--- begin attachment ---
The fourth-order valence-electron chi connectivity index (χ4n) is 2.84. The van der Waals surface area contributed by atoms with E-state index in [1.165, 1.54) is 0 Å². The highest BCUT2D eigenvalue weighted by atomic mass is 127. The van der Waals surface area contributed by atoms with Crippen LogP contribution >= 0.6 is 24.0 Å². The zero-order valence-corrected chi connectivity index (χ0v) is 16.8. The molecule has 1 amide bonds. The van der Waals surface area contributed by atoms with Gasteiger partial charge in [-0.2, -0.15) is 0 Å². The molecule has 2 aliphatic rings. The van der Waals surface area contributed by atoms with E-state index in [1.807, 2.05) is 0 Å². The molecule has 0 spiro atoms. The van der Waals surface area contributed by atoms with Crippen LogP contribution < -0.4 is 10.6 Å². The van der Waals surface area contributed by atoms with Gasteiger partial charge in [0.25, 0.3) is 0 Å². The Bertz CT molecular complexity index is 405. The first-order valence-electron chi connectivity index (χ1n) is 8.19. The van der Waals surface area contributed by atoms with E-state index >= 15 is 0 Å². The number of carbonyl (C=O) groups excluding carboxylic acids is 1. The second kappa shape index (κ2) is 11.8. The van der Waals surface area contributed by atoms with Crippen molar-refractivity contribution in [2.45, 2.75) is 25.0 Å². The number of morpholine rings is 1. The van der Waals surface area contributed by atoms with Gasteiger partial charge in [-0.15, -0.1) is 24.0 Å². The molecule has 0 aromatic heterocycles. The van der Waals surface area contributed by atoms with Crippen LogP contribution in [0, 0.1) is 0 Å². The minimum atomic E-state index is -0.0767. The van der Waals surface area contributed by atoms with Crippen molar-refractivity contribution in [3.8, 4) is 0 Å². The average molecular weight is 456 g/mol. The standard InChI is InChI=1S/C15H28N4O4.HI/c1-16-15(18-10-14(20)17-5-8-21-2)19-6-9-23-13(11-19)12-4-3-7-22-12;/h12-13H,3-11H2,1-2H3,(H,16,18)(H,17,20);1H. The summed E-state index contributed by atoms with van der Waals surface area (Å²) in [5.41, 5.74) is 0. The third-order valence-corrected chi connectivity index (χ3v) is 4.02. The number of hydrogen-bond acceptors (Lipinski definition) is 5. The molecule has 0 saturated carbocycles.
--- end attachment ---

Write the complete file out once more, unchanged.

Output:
The fourth-order valence-electron chi connectivity index (χ4n) is 2.84. The van der Waals surface area contributed by atoms with E-state index in [1.165, 1.54) is 0 Å². The highest BCUT2D eigenvalue weighted by atomic mass is 127. The van der Waals surface area contributed by atoms with Crippen LogP contribution >= 0.6 is 24.0 Å². The zero-order valence-corrected chi connectivity index (χ0v) is 16.8. The molecule has 1 amide bonds. The van der Waals surface area contributed by atoms with Gasteiger partial charge in [-0.2, -0.15) is 0 Å². The molecule has 2 aliphatic rings. The van der Waals surface area contributed by atoms with E-state index in [1.807, 2.05) is 0 Å². The molecule has 0 spiro atoms. The van der Waals surface area contributed by atoms with Crippen LogP contribution < -0.4 is 10.6 Å². The van der Waals surface area contributed by atoms with Gasteiger partial charge in [0.25, 0.3) is 0 Å². The Bertz CT molecular complexity index is 405. The first-order valence-electron chi connectivity index (χ1n) is 8.19. The van der Waals surface area contributed by atoms with E-state index >= 15 is 0 Å². The number of carbonyl (C=O) groups excluding carboxylic acids is 1. The second kappa shape index (κ2) is 11.8. The van der Waals surface area contributed by atoms with Crippen molar-refractivity contribution in [2.45, 2.75) is 25.0 Å². The number of morpholine rings is 1. The van der Waals surface area contributed by atoms with Gasteiger partial charge in [-0.15, -0.1) is 24.0 Å². The molecule has 0 aromatic heterocycles. The van der Waals surface area contributed by atoms with Crippen LogP contribution in [0, 0.1) is 0 Å². The minimum atomic E-state index is -0.0767. The van der Waals surface area contributed by atoms with Crippen molar-refractivity contribution in [3.8, 4) is 0 Å². The average molecular weight is 456 g/mol. The standard InChI is InChI=1S/C15H28N4O4.HI/c1-16-15(18-10-14(20)17-5-8-21-2)19-6-9-23-13(11-19)12-4-3-7-22-12;/h12-13H,3-11H2,1-2H3,(H,16,18)(H,17,20);1H. The summed E-state index contributed by atoms with van der Waals surface area (Å²) in [5.41, 5.74) is 0. The third-order valence-corrected chi connectivity index (χ3v) is 4.02. The number of hydrogen-bond acceptors (Lipinski definition) is 5. The molecule has 0 saturated carbocycles.